Mack, having saved both hostages, has a talk with Copa. Bolan is still in character as Omega, the Black Ace, and explains why he had to take Copa’s wife away. Copa begrudgingly agrees. Mack leaves again with a bit of exposition stating that Copa’s time will come soon enough.

I can’t review this book without drawing more comparisons to The Penetrator. While The Executioner lacked that trademark Lionel Derrick style choice of giving us a goon’s backstory just before they get their head caved in by a giant bullet, Don Pendleton’s writing tended to be more on the expository side. I think he liked to show off his research. There were lots of times when pages and pages of information would flow forth all about how the Mafia is set up, or their ranking system, or their weird loyalty dynamic that doesn’t make sense to anybody outside the organization. All sorts of stuff like that. It was often about half exposition and half editorializing. It worked, though.

It’s hard to say why it worked so well, but man did this book flow. Even with long breaks to talk about how Nashville was just a small town that grew up, this book had some great pacing.

Oh, one thing that stood out as bad, though, was that this book could get flippant on the subject of sexual violence. It uses the word rape a little too often, as well as some of its synonyms. Nobody gets raped in the book, but I got a nasty taste in my mouth from some of the conversations had between characters. I don’t think Mack was an offender, but I could be misremembering.

Pendleton also had this tendency to give his characters nicknames? That was weird. At one point the narration calls our hero “Bolan the Quick.” He gets other names throughout the book, referring to something he’d just done, but other times he’d get a one-off nickname from another character. I wasn’t sure what to make of that.

And it bears repeating that Mack Bolan’s primary strength seems to be in knowing the right people, which is something I found cool. Whereas most heroes will have a tool for every need, Mack seems to have a friend instead, somebody who can hook him up with knowledge, an alibi, or whatever. I liked that a lot, although I can imagine in some books it might come across as a little deus ex machina. Of course, the same is true of gadgets and guns, so there you go.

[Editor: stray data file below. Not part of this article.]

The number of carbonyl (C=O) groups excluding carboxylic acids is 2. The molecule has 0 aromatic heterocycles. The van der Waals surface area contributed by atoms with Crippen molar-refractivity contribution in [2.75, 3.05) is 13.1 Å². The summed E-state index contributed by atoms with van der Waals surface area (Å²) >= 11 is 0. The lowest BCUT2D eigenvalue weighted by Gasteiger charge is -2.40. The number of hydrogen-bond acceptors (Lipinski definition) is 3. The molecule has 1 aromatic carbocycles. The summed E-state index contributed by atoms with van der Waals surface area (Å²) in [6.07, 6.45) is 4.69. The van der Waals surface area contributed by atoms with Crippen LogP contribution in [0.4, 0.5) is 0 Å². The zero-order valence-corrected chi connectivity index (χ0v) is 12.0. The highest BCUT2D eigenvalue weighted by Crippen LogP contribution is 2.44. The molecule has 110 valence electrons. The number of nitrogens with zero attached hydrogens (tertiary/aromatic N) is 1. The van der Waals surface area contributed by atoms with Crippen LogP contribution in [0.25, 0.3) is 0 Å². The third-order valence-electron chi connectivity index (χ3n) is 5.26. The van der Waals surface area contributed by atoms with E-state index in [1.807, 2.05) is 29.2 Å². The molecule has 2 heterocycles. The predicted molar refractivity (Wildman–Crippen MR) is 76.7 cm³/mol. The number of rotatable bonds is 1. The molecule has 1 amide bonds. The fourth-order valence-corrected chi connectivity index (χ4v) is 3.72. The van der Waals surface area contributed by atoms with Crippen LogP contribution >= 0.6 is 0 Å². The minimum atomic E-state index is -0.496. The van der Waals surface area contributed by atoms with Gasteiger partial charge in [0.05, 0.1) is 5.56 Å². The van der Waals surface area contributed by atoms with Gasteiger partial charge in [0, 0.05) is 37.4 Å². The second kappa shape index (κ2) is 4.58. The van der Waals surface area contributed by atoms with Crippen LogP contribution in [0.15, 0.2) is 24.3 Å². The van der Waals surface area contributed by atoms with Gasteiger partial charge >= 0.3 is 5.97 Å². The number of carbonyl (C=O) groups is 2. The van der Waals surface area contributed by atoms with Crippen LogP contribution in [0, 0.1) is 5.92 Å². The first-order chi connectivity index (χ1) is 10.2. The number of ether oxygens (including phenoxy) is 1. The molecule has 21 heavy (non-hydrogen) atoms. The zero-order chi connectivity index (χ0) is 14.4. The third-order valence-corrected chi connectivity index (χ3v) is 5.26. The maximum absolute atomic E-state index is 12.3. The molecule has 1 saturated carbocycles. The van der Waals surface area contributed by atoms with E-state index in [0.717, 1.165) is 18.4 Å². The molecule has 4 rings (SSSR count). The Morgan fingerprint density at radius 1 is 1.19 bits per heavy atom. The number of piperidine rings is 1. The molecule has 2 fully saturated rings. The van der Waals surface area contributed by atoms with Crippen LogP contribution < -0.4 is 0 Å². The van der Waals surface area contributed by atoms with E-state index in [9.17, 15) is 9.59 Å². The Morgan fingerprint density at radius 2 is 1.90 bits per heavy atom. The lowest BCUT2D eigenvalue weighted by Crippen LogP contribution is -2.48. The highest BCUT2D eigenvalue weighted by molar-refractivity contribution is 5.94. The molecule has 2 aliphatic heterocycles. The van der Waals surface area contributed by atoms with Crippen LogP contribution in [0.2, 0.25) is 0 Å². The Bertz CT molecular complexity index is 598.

It’s worth noting that this isn’t my first Don Pendleton book, too. Remember Civil War II? That was Don writing under a pseudonym. I just remembered that. I feel like this book was plenty different from the other, even in terms of tone and stuff, so it’s hard for me to picture them as by the same person. Weird.

I thoroughly enjoyed this book, although part of me feels like it might be one of the weaker ones in the series. I don’t know what makes me think that, not having read any, but call it intuition or whatever and we’ll leave it at that. It won’t take the place of The Penetrator in my heart of hearts, though, unless Mack Bolan gets into some wackier adventures than dealing with Mafiosos who want to sell drugs. The Penetrator got, you know, submarine mafia pirates, giant bugs, and mindwarping Aryan Brotherhood types. I like the insanity you get in a Mark Hardin adventure. But if you’ve never read any man-fantasy before and you’re looking for a good place to get massively entertained, you can’t go wrong with Mack Bolan.

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1 Comment

  1. Joseph Nebus says:

    Bolan the Quick'' ... I guess nicknames don't have to have a really strong sense of logic but it feels to me likeBolan” is an easier name to say than Quick''. Those choppy 'k' sounds. Why notFlash”, since that’s so easy to say?

    There is certainly some cleverness in having a hero whose power is knowing who to ask about stuff. It’s a lot closer to what real people need to do than just “being good shooting anything”.

    Like